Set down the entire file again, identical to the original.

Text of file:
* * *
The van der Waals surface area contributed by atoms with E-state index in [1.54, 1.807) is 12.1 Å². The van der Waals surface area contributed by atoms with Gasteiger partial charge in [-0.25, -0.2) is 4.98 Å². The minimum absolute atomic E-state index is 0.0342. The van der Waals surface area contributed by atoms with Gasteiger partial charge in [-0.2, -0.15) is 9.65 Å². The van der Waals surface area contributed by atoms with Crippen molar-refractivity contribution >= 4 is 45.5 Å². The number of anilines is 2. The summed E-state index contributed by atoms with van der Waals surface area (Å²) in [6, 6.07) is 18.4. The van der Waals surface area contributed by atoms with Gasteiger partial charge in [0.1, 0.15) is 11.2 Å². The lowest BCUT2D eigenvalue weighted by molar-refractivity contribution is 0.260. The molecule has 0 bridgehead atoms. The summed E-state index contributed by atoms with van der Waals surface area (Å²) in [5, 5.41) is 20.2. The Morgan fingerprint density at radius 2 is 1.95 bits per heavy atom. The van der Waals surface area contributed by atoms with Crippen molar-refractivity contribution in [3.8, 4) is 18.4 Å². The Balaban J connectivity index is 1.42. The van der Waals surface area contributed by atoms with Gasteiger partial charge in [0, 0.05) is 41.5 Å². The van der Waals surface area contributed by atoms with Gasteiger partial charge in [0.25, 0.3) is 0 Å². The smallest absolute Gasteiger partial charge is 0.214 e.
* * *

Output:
The van der Waals surface area contributed by atoms with E-state index in [1.54, 1.807) is 12.1 Å². The van der Waals surface area contributed by atoms with Gasteiger partial charge in [-0.25, -0.2) is 4.98 Å². The minimum absolute atomic E-state index is 0.0342. The van der Waals surface area contributed by atoms with Gasteiger partial charge in [-0.2, -0.15) is 9.65 Å². The van der Waals surface area contributed by atoms with Crippen molar-refractivity contribution >= 4 is 45.5 Å². The number of anilines is 2. The summed E-state index contributed by atoms with van der Waals surface area (Å²) in [6, 6.07) is 18.4. The van der Waals surface area contributed by atoms with Gasteiger partial charge in [0.1, 0.15) is 11.2 Å². The lowest BCUT2D eigenvalue weighted by molar-refractivity contribution is 0.260. The molecule has 0 bridgehead atoms. The summed E-state index contributed by atoms with van der Waals surface area (Å²) in [5, 5.41) is 20.2. The Morgan fingerprint density at radius 2 is 1.95 bits per heavy atom. The van der Waals surface area contributed by atoms with Crippen molar-refractivity contribution in [3.8, 4) is 18.4 Å². The Balaban J connectivity index is 1.42. The van der Waals surface area contributed by atoms with Gasteiger partial charge in [0, 0.05) is 41.5 Å². The van der Waals surface area contributed by atoms with Gasteiger partial charge in [0.25, 0.3) is 0 Å². The smallest absolute Gasteiger partial charge is 0.214 e.